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Hidden Gem Review: PoPoLoCrois

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I’ve decided that
every once in a while I’m going to throw up a ‘Hidden Gem’ review for you guys.
I know there are games out there that don’t ever hit the mainstream but are
still good, so I would like to shed light on as many of those games as
possible.


Today, I am unveiling PoPoLoCrois,
which is a great little game that I played during my short run with a PSP.
Whimsical artistry along with a compelling story-line, loveable characters, and
old school
Final Fantasy-esque gameplay
make this game enjoyable as well as addicting.

Narrative

On his 10th birthday, little Prince Pietro learns
that his (previously thought dead) mother is actually alive! What has kept her
from him for all of these years is a curse that inflicts eternal sleep. Our
adventure begins when Pietro decides he needs to find a cure for her.
Throughout the journey you will also add characters to your party including:
Narcia, White Knight, Kai, and GamiGami Devil. The game covers over five years
— about 25 – 30 hours of gameplay — and though the story is compelling, it is
definitely not the driving force of what makes
PoPoLoCrois really enjoyable. Compared to other classic RPGs, its
narrative is sub-par, but believe me, it is made up for by other aspects of the
game.

Gameplay

There are many dungeons and many monsters to fight within
the land of PoPoLoCrois, and Pietro has access to weapons as well as magic and
special abilities called “waza.” Each playable character has their own waza
which is unique to them. These abilities do not cost any mana, but have
restrictions on them instead. (i.e. – Pietro has to have a full guts bar to use
one of his). If you ever enjoyed play Final Fantasy 1-5, like I have, that is a
good example of what the mechanics are like while in combat. Sadly, on the PSP
there are long loading times for the fights as well as some of the spells, and
with an annoyingly high monster encounter rate, it can be rather troublesome to
travel from one town to the next.

Graphics and Audio

In my opinion, graphics and audio are the best parts of the
game. While the graphics are a bit lacking for being on the PSP, they are
absolutely adorable and fun. Playing the game feels really child-like and
whimsical, especially the way the characters are drawn. They are a bit goofy
looking, but in an endearing way which, when paired with their innate sense of
good, makes very loveable characters. My favorite part about
PoPoloCrois though is PoPoLoCrois! The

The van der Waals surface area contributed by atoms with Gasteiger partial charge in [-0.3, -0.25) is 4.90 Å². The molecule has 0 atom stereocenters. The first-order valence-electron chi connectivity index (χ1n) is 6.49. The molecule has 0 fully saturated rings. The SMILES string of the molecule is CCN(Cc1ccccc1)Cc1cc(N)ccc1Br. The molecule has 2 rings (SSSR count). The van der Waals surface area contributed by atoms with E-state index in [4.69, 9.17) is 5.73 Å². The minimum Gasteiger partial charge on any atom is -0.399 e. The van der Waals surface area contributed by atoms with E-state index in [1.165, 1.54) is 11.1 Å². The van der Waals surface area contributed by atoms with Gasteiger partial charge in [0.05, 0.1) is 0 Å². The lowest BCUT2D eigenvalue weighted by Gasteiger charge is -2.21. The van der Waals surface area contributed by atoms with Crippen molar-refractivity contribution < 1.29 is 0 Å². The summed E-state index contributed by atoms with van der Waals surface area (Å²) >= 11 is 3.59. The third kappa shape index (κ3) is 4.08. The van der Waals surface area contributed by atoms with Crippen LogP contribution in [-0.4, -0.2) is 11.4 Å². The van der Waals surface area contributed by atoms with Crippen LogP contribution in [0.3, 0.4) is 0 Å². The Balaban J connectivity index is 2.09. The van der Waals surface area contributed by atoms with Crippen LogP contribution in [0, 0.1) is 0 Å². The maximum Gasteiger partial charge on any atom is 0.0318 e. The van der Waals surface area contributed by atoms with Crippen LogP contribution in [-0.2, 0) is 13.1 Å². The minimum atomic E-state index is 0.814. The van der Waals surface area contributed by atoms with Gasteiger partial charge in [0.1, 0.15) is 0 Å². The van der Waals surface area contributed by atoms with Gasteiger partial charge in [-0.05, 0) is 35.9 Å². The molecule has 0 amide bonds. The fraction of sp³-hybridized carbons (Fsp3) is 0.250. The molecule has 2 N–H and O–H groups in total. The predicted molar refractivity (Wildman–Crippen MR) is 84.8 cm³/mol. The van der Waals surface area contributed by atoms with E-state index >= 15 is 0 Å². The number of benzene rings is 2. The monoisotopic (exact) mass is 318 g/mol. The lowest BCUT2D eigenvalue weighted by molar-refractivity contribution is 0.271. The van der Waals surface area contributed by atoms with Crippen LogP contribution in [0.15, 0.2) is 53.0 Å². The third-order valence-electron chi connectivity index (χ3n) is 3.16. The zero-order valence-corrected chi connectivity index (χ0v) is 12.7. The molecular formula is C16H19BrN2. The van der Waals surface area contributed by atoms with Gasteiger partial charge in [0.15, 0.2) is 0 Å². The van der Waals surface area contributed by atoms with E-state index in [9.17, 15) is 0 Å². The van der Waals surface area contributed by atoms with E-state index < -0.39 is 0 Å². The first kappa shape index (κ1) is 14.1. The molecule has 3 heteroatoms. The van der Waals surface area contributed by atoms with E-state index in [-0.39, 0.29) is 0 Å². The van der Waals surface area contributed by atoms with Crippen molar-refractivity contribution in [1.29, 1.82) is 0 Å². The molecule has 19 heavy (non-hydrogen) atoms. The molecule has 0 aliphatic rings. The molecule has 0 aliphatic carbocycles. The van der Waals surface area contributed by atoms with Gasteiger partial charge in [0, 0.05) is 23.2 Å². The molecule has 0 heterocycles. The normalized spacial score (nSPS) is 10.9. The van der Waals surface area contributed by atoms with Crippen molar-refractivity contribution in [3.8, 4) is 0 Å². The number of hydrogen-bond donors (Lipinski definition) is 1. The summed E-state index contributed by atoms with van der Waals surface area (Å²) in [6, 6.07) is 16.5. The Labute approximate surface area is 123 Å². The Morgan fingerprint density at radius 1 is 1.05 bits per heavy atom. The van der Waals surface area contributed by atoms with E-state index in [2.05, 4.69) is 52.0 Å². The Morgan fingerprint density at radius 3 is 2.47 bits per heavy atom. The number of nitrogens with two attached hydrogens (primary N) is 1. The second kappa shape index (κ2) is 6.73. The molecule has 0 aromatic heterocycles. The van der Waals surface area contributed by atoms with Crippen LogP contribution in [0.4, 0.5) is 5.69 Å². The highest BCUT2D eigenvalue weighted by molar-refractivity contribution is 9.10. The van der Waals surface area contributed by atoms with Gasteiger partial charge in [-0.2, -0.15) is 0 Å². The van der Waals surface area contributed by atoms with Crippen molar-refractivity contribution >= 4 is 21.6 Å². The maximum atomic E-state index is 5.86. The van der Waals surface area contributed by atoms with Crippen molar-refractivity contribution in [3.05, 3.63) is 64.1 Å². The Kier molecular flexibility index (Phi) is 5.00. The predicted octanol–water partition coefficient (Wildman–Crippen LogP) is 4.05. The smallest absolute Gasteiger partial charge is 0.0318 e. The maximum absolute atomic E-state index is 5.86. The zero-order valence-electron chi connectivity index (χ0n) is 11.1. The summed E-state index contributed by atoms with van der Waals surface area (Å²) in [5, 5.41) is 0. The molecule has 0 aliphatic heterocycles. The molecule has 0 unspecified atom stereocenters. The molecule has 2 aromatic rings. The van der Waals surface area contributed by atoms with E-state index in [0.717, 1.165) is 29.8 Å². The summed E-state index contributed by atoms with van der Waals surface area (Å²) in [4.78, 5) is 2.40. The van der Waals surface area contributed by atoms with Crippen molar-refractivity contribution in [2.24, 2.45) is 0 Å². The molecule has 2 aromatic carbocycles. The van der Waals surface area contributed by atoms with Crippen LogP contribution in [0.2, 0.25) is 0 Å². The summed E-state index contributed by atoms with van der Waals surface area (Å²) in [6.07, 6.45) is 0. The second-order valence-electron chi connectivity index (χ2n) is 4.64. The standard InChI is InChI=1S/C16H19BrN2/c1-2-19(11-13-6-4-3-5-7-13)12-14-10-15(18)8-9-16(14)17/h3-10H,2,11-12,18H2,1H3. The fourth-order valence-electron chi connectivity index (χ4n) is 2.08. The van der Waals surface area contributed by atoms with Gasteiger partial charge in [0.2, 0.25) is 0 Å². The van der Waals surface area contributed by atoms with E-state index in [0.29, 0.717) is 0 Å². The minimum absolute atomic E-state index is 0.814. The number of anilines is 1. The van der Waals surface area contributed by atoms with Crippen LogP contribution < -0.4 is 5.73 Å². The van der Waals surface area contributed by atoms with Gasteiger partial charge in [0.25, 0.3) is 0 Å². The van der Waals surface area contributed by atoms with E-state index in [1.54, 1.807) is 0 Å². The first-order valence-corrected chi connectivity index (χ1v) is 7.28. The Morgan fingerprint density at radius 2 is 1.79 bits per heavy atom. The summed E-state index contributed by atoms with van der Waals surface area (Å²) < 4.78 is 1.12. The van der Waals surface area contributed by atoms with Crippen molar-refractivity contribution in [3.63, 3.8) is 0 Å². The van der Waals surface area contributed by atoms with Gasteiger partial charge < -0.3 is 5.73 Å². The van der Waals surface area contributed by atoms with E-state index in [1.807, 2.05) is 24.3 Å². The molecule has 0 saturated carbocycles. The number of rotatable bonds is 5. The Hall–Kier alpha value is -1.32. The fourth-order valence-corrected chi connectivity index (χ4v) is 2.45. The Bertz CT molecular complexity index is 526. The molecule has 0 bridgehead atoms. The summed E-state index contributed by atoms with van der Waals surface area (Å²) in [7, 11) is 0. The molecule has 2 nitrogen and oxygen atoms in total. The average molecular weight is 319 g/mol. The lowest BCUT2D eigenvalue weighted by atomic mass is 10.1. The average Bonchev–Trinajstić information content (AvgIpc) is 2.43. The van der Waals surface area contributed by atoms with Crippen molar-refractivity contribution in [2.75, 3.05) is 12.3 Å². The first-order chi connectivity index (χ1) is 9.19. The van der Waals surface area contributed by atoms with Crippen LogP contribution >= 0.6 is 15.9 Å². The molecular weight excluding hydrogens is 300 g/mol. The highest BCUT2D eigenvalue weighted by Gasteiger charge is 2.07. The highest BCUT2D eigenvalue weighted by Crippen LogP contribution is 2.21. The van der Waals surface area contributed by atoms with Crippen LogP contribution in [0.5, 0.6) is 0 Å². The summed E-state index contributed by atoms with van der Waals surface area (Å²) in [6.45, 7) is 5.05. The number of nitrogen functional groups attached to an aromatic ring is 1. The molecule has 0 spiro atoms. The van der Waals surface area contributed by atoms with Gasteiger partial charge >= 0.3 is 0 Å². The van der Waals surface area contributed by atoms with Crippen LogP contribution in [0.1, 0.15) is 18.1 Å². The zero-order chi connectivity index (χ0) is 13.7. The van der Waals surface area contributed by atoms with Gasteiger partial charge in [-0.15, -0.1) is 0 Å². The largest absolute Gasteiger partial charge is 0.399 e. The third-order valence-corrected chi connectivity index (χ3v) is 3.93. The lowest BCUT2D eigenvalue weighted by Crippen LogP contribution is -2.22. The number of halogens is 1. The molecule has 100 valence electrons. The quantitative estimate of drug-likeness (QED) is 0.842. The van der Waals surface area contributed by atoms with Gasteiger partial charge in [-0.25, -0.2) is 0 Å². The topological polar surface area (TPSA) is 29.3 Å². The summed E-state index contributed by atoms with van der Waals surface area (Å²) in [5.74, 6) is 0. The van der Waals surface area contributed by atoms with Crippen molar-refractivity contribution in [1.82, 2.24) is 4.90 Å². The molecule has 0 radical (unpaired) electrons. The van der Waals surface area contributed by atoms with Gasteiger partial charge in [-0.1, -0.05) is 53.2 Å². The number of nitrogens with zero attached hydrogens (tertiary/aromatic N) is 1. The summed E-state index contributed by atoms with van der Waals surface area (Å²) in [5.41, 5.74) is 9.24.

world is vast and covered in towns with amiable merchants, floating mountains,
beautiful forests, and icy domains. Immersion is achieved mostly through the
world, and it is much more captivating than one would think at first glance.

As for audio, it can get a bit repetitive, but the songs are
bouncy and entertaining. Music definitely makes the battles and dungeons a lot
more bearable. This with the fact that there are animated cut-scenes vastly
helps with narrative as well as breaking up the monotony of battle.

The Verdict: Nostalgic but Simple

If you want a game to stir your old school RPG memories,
this is definitely the title for you. While the game is enjoyable, it is also
very simple – back to the basics of RPGs. More hardcore fans may dislike
PoPoLoCrois, but it’s definitely worth a
play if you’re just doing it for fun. I personally loved the crap out of this
game and urge you to check it out if you can!

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Our Verdict
PoPoLoCrois
Gives a nostalgic feel, whimsical graphics, vast game world
Slow loading times, high monster encounter rate, a bit simple for hardcore RPG players
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Mariah Beem
I am very fond of video games, which is why I chose my major of Video Game Design with focus on Narrative. The idea of being able to make people feel the way I do about games through my own game is my main goal. I want to be able to give gamers a way to connect and be brought together by an experience that could be powered by elation, sadness, or even fear. It is emotions such as those that hook people into games and make them want more. By connecting a well-thought story with mechanics, character design, level design, and even audio, a game can be unstoppable - and ridiculously fun to play. I believe that narrative design is not a static thing. For narrative to be done well, it must be fluid and dynamic - something that is able to be changed by the player. Whether that be by choices, the knowledge the player gains from exploring, or simply who the player talks to, the story must bend and change and grow. This is why I want to be a narrative designer: there is definitely more to it than meets the eye, and I love a challenge.

What Music Do You Want in the Next Super Smash Bros.?

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